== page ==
It's been a busy week for me, personally. I've been writing some freelance stories for the East Ottawa Star, trying not to get too caught up in the stream-of-consciousness style that blogging tends to lure writers into. You know, not just re-posting other people's work, but actually calling people, and talking to them. (It's more difficult than it sounds).
The editors there do a lot of legwork for their freelancers, and last week, I was presented with the opportunity of speaking with Orleans native Erik Gudbranson, a 6' 3" defenceman from the Kingston Frontenacs.
Forget Ryan Smyth, they should call this kid Captain Canada. Since January, he's played in three tournaments representing both Ontario and Canada in international competition.
In January, he competed in BC as captain of Ontario's U17 team. And as you can see, they won the big trophy.
In April, he took off to Fargo, North Dakota and Moorhead, Minnesota to compete in the IIHF U18 championships. No hardware from that one - a fourth place finish, losing the bronze medal game in a shootout to Finland.
Of course, any time Canada doesn't win gold in international hockey competitions, something is amiss (I don't know wtf is wrong with the Olympics these days). The IIHF U18's happen during the OHL playoffs, meaning many of Canada's best 17 year-old players are unable to travel and compete.
Luckily, there's another tournament held in the Czech Republic and Slovakia that made everything right--and Erik was there, of course. The Ivan Hlinka memorial tournament (for 18 year-olds and younger) is considered the truer test of international hockey strength because it occurs in the depths of summer, when all are free to compete. As a result, Canada won gold (of course).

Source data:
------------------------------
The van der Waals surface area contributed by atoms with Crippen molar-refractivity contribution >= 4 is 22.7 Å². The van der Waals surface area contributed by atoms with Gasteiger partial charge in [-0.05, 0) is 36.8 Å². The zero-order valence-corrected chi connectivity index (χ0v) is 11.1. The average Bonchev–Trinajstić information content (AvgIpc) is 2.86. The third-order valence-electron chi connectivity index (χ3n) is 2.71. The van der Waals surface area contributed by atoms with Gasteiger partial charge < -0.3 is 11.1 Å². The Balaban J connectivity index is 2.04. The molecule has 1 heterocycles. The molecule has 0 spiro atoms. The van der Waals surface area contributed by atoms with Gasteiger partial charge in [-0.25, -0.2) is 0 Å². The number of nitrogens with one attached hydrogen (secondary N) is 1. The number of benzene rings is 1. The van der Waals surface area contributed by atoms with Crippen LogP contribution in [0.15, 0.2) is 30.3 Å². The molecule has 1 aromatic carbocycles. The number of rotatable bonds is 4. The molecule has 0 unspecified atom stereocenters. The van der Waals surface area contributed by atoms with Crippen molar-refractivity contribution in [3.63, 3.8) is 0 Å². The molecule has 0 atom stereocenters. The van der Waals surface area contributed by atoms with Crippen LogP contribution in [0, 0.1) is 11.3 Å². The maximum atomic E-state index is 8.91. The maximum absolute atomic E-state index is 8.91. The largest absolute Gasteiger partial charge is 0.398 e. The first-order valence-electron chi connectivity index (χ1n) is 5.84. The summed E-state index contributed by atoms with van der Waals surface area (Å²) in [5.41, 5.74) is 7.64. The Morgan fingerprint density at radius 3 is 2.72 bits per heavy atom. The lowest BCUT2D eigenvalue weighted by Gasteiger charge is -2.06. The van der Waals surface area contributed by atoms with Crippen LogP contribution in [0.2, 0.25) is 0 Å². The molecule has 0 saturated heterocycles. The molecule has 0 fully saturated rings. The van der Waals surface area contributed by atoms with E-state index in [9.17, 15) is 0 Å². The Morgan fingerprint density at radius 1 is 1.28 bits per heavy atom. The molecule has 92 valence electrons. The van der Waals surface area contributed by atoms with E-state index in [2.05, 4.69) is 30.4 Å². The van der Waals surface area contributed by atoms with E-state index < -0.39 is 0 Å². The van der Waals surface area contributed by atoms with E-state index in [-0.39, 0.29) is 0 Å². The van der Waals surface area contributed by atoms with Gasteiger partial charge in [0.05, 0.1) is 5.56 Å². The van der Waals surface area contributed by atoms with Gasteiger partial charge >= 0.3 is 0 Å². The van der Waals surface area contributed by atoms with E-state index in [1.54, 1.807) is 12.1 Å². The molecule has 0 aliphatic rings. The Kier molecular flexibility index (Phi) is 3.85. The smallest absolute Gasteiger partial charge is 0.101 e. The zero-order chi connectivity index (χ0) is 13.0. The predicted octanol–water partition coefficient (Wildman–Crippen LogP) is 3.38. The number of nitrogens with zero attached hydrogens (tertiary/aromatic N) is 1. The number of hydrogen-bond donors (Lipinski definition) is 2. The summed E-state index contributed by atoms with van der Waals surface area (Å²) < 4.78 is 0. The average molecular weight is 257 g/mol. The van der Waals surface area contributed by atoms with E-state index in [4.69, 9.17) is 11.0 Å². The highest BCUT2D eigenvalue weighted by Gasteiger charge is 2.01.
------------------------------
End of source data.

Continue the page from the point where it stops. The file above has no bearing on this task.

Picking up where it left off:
(FYI: Ivan Hlinka was one of the first and most dominant Czech hockey players. He briefly coached in the NHL and was tragically killed in 2004.)
But we didn't just win, we cream 'em. Canada won every game they played (and maybe even some they didn't) from the preliminaries all the way to the finals. These Canadian goal-scoring robots (I suspect) beat their opponents by a combined score of 40-7. In the final, they put Team Russia to shame with a 9-2 massacre.
Erik is pegged by some to go early in the first round of the 2010 NHL draft. He was recently featured on NHL.com as a North American player to watch for the draft.
But there's more to the story than a solid young defender making it big. Check out the youtube vid.
In a world of overpaid and overly sensitive "stars", this guy seems to have the right ideas and the right values. I'm looking forward to following this native Ottawan and proud Canadian's career develop over the next few seasons.
More stories on Erik (by friend of the blog, and huge Sens fan, Dan Plouffe):
Captain Gudbranson wins U17 worlds for Ontario
Gudbranson will play for Canada at Ivan Hlinka tourney
PS: When I was interviewing Erik and he referred to his coach in Kingston as "Dougie", I almost spit. I'm no Leafer, but even I would call him Mr. Gilmour. Apparently, Killer's cool with it.